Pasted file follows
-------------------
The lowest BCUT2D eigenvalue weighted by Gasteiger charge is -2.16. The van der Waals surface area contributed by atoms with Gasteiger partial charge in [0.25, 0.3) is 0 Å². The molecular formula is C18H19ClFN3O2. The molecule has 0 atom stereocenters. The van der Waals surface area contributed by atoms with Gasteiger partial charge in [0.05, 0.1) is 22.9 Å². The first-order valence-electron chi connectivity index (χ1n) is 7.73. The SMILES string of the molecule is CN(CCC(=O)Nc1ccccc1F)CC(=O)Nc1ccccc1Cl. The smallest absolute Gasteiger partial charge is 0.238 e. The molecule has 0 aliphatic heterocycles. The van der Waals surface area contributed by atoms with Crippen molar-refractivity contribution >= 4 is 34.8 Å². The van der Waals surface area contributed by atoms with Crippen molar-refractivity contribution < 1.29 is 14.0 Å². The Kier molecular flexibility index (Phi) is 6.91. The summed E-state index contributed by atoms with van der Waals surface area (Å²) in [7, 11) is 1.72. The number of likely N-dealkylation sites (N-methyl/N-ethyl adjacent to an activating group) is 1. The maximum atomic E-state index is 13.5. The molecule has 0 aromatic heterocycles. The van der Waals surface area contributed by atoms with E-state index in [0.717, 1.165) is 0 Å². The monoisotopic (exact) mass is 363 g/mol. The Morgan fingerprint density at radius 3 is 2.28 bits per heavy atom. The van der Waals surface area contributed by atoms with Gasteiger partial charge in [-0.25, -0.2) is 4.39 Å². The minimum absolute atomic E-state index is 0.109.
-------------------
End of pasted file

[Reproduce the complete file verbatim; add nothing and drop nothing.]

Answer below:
The lowest BCUT2D eigenvalue weighted by Gasteiger charge is -2.16. The van der Waals surface area contributed by atoms with Gasteiger partial charge in [0.25, 0.3) is 0 Å². The molecular formula is C18H19ClFN3O2. The molecule has 0 atom stereocenters. The van der Waals surface area contributed by atoms with Gasteiger partial charge in [0.05, 0.1) is 22.9 Å². The first-order valence-electron chi connectivity index (χ1n) is 7.73. The SMILES string of the molecule is CN(CCC(=O)Nc1ccccc1F)CC(=O)Nc1ccccc1Cl. The smallest absolute Gasteiger partial charge is 0.238 e. The molecule has 0 aliphatic heterocycles. The van der Waals surface area contributed by atoms with Crippen molar-refractivity contribution >= 4 is 34.8 Å². The van der Waals surface area contributed by atoms with Crippen molar-refractivity contribution < 1.29 is 14.0 Å². The Kier molecular flexibility index (Phi) is 6.91. The summed E-state index contributed by atoms with van der Waals surface area (Å²) in [7, 11) is 1.72. The number of likely N-dealkylation sites (N-methyl/N-ethyl adjacent to an activating group) is 1. The maximum atomic E-state index is 13.5. The molecule has 0 aromatic heterocycles. The van der Waals surface area contributed by atoms with E-state index in [0.717, 1.165) is 0 Å². The monoisotopic (exact) mass is 363 g/mol. The Morgan fingerprint density at radius 3 is 2.28 bits per heavy atom. The van der Waals surface area contributed by atoms with Gasteiger partial charge in [-0.25, -0.2) is 4.39 Å². The minimum absolute atomic E-state index is 0.109.